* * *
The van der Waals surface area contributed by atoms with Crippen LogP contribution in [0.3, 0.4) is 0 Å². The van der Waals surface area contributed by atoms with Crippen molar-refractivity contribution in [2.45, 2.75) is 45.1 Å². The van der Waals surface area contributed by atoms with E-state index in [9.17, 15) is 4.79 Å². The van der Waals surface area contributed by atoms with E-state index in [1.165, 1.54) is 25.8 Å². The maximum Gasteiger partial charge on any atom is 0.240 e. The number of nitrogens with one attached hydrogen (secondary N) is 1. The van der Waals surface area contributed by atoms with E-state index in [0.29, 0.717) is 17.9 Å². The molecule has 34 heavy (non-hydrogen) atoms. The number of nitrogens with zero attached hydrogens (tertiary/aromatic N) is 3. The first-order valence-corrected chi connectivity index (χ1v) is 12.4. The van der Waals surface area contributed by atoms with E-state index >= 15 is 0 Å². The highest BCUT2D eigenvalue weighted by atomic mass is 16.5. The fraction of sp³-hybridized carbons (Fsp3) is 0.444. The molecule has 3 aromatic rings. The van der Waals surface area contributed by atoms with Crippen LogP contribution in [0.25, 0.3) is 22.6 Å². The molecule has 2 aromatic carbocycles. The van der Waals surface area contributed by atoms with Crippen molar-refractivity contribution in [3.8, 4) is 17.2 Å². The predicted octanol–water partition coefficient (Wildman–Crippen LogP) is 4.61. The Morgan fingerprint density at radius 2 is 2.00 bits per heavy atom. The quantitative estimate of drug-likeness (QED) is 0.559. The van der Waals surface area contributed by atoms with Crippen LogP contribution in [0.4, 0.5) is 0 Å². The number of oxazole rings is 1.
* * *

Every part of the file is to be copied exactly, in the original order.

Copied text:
The van der Waals surface area contributed by atoms with Crippen LogP contribution in [0.3, 0.4) is 0 Å². The van der Waals surface area contributed by atoms with Crippen molar-refractivity contribution in [2.45, 2.75) is 45.1 Å². The van der Waals surface area contributed by atoms with E-state index in [9.17, 15) is 4.79 Å². The van der Waals surface area contributed by atoms with E-state index in [1.165, 1.54) is 25.8 Å². The maximum Gasteiger partial charge on any atom is 0.240 e. The number of nitrogens with one attached hydrogen (secondary N) is 1. The van der Waals surface area contributed by atoms with E-state index in [0.29, 0.717) is 17.9 Å². The molecule has 34 heavy (non-hydrogen) atoms. The number of nitrogens with zero attached hydrogens (tertiary/aromatic N) is 3. The first-order valence-corrected chi connectivity index (χ1v) is 12.4. The van der Waals surface area contributed by atoms with E-state index >= 15 is 0 Å². The highest BCUT2D eigenvalue weighted by atomic mass is 16.5. The fraction of sp³-hybridized carbons (Fsp3) is 0.444. The molecule has 3 aromatic rings. The van der Waals surface area contributed by atoms with Crippen LogP contribution in [0.25, 0.3) is 22.6 Å². The molecule has 2 aromatic carbocycles. The van der Waals surface area contributed by atoms with Crippen molar-refractivity contribution in [3.8, 4) is 17.2 Å². The predicted octanol–water partition coefficient (Wildman–Crippen LogP) is 4.61. The Morgan fingerprint density at radius 2 is 2.00 bits per heavy atom. The quantitative estimate of drug-likeness (QED) is 0.559. The van der Waals surface area contributed by atoms with Crippen LogP contribution in [0.4, 0.5) is 0 Å². The number of oxazole rings is 1.